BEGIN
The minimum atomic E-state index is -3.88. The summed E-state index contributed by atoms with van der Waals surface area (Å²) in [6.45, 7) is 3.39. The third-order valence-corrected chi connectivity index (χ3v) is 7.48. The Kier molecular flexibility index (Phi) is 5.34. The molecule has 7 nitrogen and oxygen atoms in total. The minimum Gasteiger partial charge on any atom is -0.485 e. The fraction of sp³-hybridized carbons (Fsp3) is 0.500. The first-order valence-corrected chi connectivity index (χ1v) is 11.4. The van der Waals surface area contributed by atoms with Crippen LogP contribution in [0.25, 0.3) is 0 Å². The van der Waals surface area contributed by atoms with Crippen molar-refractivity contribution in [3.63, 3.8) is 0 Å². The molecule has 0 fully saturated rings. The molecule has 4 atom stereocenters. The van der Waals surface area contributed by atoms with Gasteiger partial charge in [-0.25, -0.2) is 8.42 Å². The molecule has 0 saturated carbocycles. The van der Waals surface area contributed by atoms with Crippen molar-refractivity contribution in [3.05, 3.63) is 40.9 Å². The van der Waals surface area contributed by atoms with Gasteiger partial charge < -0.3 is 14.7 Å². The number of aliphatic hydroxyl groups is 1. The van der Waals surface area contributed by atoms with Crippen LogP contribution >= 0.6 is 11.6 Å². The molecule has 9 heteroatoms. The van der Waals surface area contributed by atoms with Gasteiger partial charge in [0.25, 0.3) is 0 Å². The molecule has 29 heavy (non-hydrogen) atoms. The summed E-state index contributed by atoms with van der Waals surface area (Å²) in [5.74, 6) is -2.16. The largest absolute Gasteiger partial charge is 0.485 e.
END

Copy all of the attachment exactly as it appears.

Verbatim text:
The minimum atomic E-state index is -3.88. The summed E-state index contributed by atoms with van der Waals surface area (Å²) in [6.45, 7) is 3.39. The third-order valence-corrected chi connectivity index (χ3v) is 7.48. The Kier molecular flexibility index (Phi) is 5.34. The molecule has 7 nitrogen and oxygen atoms in total. The minimum Gasteiger partial charge on any atom is -0.485 e. The fraction of sp³-hybridized carbons (Fsp3) is 0.500. The first-order valence-corrected chi connectivity index (χ1v) is 11.4. The van der Waals surface area contributed by atoms with Crippen LogP contribution in [0.25, 0.3) is 0 Å². The van der Waals surface area contributed by atoms with Crippen molar-refractivity contribution in [3.63, 3.8) is 0 Å². The molecule has 0 fully saturated rings. The molecule has 4 atom stereocenters. The van der Waals surface area contributed by atoms with Gasteiger partial charge in [-0.25, -0.2) is 8.42 Å². The molecule has 0 saturated carbocycles. The van der Waals surface area contributed by atoms with Crippen molar-refractivity contribution in [3.05, 3.63) is 40.9 Å². The van der Waals surface area contributed by atoms with Gasteiger partial charge < -0.3 is 14.7 Å². The number of aliphatic hydroxyl groups is 1. The van der Waals surface area contributed by atoms with Crippen LogP contribution >= 0.6 is 11.6 Å². The molecule has 9 heteroatoms. The van der Waals surface area contributed by atoms with Gasteiger partial charge in [0.25, 0.3) is 0 Å². The molecule has 29 heavy (non-hydrogen) atoms. The summed E-state index contributed by atoms with van der Waals surface area (Å²) in [5.74, 6) is -2.16. The largest absolute Gasteiger partial charge is 0.485 e.